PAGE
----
Regulations show value of corn and soybeans in helping achieve climate targets
Guelph, ON – July 7, 2022 – Grain Farmers of Ontario, the province’s largest commodity organization, representing Ontario‘s 28,000 barley, corn, oat, soybean and wheat farmers, welcomes the official publication of the federal Clean Fuel Regulation (CFR) and the opportunity to showcase the benefits of corn ethanol and renewable diesel from soybeans in emission reduction.
Grain Farmers of Ontario is encouraged by the changes made to the CFR, especially with the Land Use and Biodiversity criteria as well as the Lifecycle Analysis that accompanies the regulation. The CFR is part of Canada’s climate plan and focuses on accelerating the use of clean fuels through the creation of production guidelines and incentives for the domestic production of low-carbon biofuels, such as ethanol from corn and renewable diesel from oilseeds like soybeans.
Ethanol as a gasoline additive reduces greenhouse gas (GHG) emissions by 62 per cent compared to fossil fuels, and the CFR could be a valuable way to increase the use of biofuels, but the regulation must recognize the current strong environmentally sound farming practices in place today. Over the last 30 years, grain farmers have increased land use efficiency by 39 per cent and reduced their climate impact by 45 per cent in corn production alone.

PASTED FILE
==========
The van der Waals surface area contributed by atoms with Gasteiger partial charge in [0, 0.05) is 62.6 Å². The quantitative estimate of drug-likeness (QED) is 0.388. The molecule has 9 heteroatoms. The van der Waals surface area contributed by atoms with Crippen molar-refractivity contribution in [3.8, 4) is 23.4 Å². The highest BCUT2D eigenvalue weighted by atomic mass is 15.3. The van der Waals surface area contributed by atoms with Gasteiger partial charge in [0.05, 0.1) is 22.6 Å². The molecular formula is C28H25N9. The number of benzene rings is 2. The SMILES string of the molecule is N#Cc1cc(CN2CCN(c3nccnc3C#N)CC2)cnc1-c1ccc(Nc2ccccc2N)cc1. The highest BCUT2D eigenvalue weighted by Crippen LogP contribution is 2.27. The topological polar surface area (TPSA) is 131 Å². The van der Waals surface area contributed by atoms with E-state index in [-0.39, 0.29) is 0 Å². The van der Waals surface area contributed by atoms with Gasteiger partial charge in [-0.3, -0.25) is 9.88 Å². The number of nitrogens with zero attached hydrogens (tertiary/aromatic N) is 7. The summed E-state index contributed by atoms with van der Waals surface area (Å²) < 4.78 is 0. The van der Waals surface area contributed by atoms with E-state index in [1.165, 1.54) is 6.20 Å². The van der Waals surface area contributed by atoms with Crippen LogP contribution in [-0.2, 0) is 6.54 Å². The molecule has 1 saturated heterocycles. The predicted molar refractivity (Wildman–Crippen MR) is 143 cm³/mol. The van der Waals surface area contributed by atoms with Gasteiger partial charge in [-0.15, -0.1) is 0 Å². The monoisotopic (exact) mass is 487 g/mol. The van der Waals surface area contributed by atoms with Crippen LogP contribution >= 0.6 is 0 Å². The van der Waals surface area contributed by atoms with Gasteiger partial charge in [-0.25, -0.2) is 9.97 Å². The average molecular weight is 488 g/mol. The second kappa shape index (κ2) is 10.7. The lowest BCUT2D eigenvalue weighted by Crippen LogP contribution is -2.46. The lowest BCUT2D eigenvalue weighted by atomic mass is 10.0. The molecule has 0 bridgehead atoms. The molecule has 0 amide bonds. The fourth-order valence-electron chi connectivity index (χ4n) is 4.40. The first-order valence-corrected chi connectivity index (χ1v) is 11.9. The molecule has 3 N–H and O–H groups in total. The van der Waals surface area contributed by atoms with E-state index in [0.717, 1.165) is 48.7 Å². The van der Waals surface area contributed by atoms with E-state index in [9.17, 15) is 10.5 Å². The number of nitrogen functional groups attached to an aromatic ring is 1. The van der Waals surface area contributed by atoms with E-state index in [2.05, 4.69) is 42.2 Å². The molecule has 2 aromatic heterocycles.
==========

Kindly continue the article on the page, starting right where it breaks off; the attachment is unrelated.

“Ontario grows the majority of Canada’s corn and soybeans and grain farmers are able to produce enough corn and soybeans for all market needs, whether that be food, biofuels, and export markets. We worked closely with other producer groups and industry across Canada to advocate for needed changes in the Clean Fuel Regulation that reflected the reality of growing crops for biofuels in a sustainable manner. We are encouraged to see many of our changes were incorporated and we look forward to continued collaboration with Environment and Climate Change Canada and Agriculture and Agri-Food Canada,” said Brendan Byrne, Chair, Grain Farmers of Ontario.
Increasing the amount of biofuels in conventional fuels, such as corn ethanol in gasoline and renewable diesel from soybeans, will not only lower the carbon footprint of transportation fuels but support local economies and create new market opportunities for Ontario grain farmers.
Environment and Climate Change Canada will issue guidance documents that outline how the Clean Fuel Regulations will be implemented. Grain Farmers of Ontario continues to work with the federal government to get further details on our remaining questions, such as compliance and administrative requirements of the Land Use and Biodiversity criteria, and to ensure that sustainable practices of Ontario grain farmers are recognized prior to the implementation of the CFR in January 2023.
For more information on the Clean Fuel Regulation, please visit: https://www.canada.ca/en/environment-climate-change/services/managing-pollution/energy-production/fuel-regulations/clean-fuel-standard.html
Victoria Berry, Communications